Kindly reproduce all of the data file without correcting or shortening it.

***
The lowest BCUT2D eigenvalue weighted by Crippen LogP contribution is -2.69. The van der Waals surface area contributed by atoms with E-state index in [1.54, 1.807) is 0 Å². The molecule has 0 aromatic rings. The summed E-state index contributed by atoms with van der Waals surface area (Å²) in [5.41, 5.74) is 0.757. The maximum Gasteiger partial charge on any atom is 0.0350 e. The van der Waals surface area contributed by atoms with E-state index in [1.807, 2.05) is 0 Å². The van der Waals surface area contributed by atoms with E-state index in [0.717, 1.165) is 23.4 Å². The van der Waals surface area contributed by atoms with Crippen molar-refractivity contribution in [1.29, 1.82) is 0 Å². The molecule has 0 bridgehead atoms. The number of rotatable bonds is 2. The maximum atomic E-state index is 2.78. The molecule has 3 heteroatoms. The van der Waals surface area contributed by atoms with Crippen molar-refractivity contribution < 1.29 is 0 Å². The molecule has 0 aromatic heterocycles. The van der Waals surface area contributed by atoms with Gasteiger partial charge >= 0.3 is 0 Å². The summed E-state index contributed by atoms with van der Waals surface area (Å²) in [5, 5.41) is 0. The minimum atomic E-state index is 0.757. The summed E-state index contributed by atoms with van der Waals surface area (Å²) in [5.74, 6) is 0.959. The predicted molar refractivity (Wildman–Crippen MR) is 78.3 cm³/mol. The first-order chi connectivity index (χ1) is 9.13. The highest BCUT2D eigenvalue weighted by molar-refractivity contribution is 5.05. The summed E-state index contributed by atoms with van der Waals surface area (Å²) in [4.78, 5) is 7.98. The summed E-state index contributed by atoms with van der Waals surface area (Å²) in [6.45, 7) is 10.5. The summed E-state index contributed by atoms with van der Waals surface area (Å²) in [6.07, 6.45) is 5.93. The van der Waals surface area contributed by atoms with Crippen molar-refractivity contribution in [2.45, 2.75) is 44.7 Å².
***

The lowest BCUT2D eigenvalue weighted by Crippen LogP contribution is -2.69. The van der Waals surface area contributed by atoms with E-state index in [1.54, 1.807) is 0 Å². The molecule has 0 aromatic rings. The summed E-state index contributed by atoms with van der Waals surface area (Å²) in [5.41, 5.74) is 0.757. The maximum Gasteiger partial charge on any atom is 0.0350 e. The van der Waals surface area contributed by atoms with E-state index in [1.807, 2.05) is 0 Å². The van der Waals surface area contributed by atoms with E-state index in [0.717, 1.165) is 23.4 Å². The van der Waals surface area contributed by atoms with Crippen molar-refractivity contribution in [1.29, 1.82) is 0 Å². The molecule has 0 bridgehead atoms. The number of rotatable bonds is 2. The maximum atomic E-state index is 2.78. The molecule has 3 heteroatoms. The van der Waals surface area contributed by atoms with Crippen molar-refractivity contribution < 1.29 is 0 Å². The molecule has 0 aromatic heterocycles. The van der Waals surface area contributed by atoms with Gasteiger partial charge >= 0.3 is 0 Å². The summed E-state index contributed by atoms with van der Waals surface area (Å²) in [5, 5.41) is 0. The minimum atomic E-state index is 0.757. The summed E-state index contributed by atoms with van der Waals surface area (Å²) in [5.74, 6) is 0.959. The predicted molar refractivity (Wildman–Crippen MR) is 78.3 cm³/mol. The first-order chi connectivity index (χ1) is 9.13. The highest BCUT2D eigenvalue weighted by molar-refractivity contribution is 5.05. The summed E-state index contributed by atoms with van der Waals surface area (Å²) in [4.78, 5) is 7.98. The summed E-state index contributed by atoms with van der Waals surface area (Å²) in [6.45, 7) is 10.5. The summed E-state index contributed by atoms with van der Waals surface area (Å²) in [6.07, 6.45) is 5.93. The van der Waals surface area contributed by atoms with Crippen molar-refractivity contribution in [2.45, 2.75) is 44.7 Å².